Language, Madness, and Desire consists of six items it was not difficult to squeeze through that dans son vivant loophole, since they were delivered to audiences as radio broadcasts or lectures between 1963 and 1970. Speech Begins After Death is another matter entirely. It consists of the opening exchanges from a series of interviews Foucault gave to Claude Bonnefoy, a literary critic, in 1968. The plan had been to produce a book. It never came together for some reason (1968 was a big year for getting distracted), none of it was published and most of the transcript has been lost.
In short, there’s no real wiggle room for rationalizing Speech Begins After Death as permissible under the terms of Foucault’s will. And this is where things get interesting. To be blunt about it, Language, Madness, and Desire is not going to come as much of a revelation to anyone who has read, say, the literary essays in Language, Counter-Memory, Practice (the Cornell University Press anthology of Foucault’s work from the 1960s and early 1970s that’s still one of the best things out there). It would not be surprising if it turns out there are dozens of other such pieces which could slip past Foucault’s ban without adding much to the body of work he saw through the press.
By contrast, Speech Begins After Death is (1) a clear violation of the author’s wishes and (2) a pretty good example of why violating them might be a good idea. In later years Foucault was used to giving interviews but in 1968 he was uncomfortable with the whole process. Being treated as an author or a literary figure (rather than an academic) only makes him more nervous. As sometimes happens, the performance anxiety, once he gets it under control, inspires him to think out loud in a way that seems to surprise him.
One passage almost jumps off the page:
“As long as we haven’t started writing, it seems to be the most gratuitous, the most improbable thing, almost the most impossible, and one to which, in any case, we’ll never feel bound. Then, at some point -- is it the first page, the thousandth, the middle of the first book, or later? I have no idea -- we realize that we’re absolutely obligated to write. This obligation is revealed to you, indicated in various ways. For example, by the fact that we experience so much anxiety, so much tension if we haven’t finished that little page of writing, as we do each day. By writing that page, you give yourself, you give to your existence, a form of absolution. That absolution is essential for the day’s happiness.”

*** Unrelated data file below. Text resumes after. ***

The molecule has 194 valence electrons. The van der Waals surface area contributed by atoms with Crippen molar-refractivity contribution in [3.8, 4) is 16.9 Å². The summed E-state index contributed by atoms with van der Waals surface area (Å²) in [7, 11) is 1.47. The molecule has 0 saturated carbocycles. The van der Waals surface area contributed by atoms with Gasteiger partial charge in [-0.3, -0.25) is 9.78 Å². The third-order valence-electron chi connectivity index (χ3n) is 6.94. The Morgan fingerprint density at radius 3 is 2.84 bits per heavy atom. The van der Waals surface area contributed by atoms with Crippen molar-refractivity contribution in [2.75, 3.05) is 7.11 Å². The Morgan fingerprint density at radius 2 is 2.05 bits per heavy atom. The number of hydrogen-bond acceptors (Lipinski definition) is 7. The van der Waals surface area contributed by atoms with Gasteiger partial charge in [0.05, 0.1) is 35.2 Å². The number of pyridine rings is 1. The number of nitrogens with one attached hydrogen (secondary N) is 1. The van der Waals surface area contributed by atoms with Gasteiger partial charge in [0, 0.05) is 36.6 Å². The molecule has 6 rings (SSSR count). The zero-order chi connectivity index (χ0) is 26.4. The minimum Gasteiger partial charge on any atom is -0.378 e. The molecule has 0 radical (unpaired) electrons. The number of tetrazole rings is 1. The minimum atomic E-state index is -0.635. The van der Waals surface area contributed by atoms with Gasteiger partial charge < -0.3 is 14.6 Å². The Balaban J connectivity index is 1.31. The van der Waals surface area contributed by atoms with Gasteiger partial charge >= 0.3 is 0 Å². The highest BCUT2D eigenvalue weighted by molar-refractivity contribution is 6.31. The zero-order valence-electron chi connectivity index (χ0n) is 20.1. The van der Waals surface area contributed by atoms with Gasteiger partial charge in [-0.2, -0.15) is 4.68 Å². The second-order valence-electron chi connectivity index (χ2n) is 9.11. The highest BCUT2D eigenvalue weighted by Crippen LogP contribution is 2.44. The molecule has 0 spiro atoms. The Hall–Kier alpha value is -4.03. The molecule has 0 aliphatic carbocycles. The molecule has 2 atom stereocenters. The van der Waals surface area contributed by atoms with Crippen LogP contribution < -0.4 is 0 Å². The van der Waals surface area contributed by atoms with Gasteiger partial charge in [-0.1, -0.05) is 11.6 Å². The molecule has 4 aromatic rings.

Like Kafka's demand for a book that “must be the ax for the frozen sea within us,” these lines are worth whatever guilt was incurred by whoever rescued them for us.
Amid calls for his termination, Central Connecticut State suspends professor who's had skirmishes with the law -- even though none of the crimes and alleged crimes relate to teaching or publications. When professors break the law, what should a college do?
OneLogin’s recent recruitment campaign showing diverse engineers on billboards in the San Francisco Bay Area inspired a viral hashtag: #ILookLikeAnEngineer.
Frustrated by the microaggressions we experience as “nontraditional” faculty, we started a new hashtag: #ILookLikeAProfessor. The flurry of photos, retweets and horror stories since last Thursday suggests that we are not alone in experiencing entrenched stereotypes and bias -- both subtle and explicit.
The female professor mistaken for an undergraduate. She was grading homework, not doing it.
Male teaching assistants assumed to be the professor.
Faculty members of color assumed to be the custodian.
Asian professors assumed to be Chinese food delivery drivers.
We are not making this up.
These are real posts from real people -- real professors in diverse fields across the United States -- who do not fit the stereotype of a 60-something, white male professor, usually in tie and tweed. Extra credit if glasses and a beard came to mind.
With the start of the new academic year just around the corner, it’s worth remembering how much the professoriate has changed over the past half century. The civil rights movement, feminism, gay rights, the Americans With Disabilities Act and more transformed many aspects of society, including the academy. It’s time for our assumptions about faculty to catch up with reality.
So, who are we?
We are economists and art historians, musicians and engineers, chemists and sociologists, poets and mathematicians.
We are black, brown and white -- and every shade in between.
We come in all shapes, sizes and proportions.
We are feminine, masculine and androgynous -- and sometimes we look different one day to the next.
We are queer, straight and questioning.
We speak many languages, and some of us have accents.
We have voices high and low, loud and soft.
We wear suits and jeans, hiking boots and high heels.
We have dreads and dyed hair -- and yes, some of us do have beards.
We wear glasses and contacts, ties and scarves, kipot and hijabs.